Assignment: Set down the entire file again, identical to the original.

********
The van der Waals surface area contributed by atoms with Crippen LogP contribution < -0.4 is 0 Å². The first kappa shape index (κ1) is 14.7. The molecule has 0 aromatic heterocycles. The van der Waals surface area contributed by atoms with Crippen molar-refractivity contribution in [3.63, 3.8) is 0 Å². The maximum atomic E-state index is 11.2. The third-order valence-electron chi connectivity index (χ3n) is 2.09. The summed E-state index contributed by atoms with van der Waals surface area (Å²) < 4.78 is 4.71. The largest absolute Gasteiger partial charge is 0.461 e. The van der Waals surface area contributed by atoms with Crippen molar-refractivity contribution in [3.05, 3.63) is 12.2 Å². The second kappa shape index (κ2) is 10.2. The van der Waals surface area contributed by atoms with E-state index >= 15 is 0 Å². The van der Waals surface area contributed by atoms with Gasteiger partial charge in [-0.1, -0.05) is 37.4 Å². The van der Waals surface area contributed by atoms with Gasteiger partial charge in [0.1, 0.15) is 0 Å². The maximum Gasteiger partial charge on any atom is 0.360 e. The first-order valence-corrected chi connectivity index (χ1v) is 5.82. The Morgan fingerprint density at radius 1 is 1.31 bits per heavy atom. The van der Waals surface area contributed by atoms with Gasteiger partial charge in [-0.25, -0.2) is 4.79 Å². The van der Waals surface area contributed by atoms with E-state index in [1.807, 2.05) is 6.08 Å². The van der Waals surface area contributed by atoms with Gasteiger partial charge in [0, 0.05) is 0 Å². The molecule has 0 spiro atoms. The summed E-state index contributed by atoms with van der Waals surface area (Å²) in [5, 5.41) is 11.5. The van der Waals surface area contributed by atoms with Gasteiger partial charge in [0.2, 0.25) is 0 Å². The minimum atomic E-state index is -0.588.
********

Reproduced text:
The van der Waals surface area contributed by atoms with Crippen LogP contribution < -0.4 is 0 Å². The first kappa shape index (κ1) is 14.7. The molecule has 0 aromatic heterocycles. The van der Waals surface area contributed by atoms with Crippen molar-refractivity contribution in [3.63, 3.8) is 0 Å². The maximum atomic E-state index is 11.2. The third-order valence-electron chi connectivity index (χ3n) is 2.09. The summed E-state index contributed by atoms with van der Waals surface area (Å²) < 4.78 is 4.71. The largest absolute Gasteiger partial charge is 0.461 e. The van der Waals surface area contributed by atoms with Crippen molar-refractivity contribution in [3.05, 3.63) is 12.2 Å². The second kappa shape index (κ2) is 10.2. The van der Waals surface area contributed by atoms with E-state index >= 15 is 0 Å². The van der Waals surface area contributed by atoms with Gasteiger partial charge in [-0.1, -0.05) is 37.4 Å². The van der Waals surface area contributed by atoms with Gasteiger partial charge in [0.1, 0.15) is 0 Å². The maximum Gasteiger partial charge on any atom is 0.360 e. The first-order valence-corrected chi connectivity index (χ1v) is 5.82. The Morgan fingerprint density at radius 1 is 1.31 bits per heavy atom. The van der Waals surface area contributed by atoms with Gasteiger partial charge in [-0.25, -0.2) is 4.79 Å². The van der Waals surface area contributed by atoms with E-state index in [1.807, 2.05) is 6.08 Å². The van der Waals surface area contributed by atoms with Gasteiger partial charge in [0, 0.05) is 0 Å². The molecule has 0 spiro atoms. The summed E-state index contributed by atoms with van der Waals surface area (Å²) in [5, 5.41) is 11.5. The van der Waals surface area contributed by atoms with Gasteiger partial charge in [0.2, 0.25) is 0 Å². The minimum atomic E-state index is -0.588.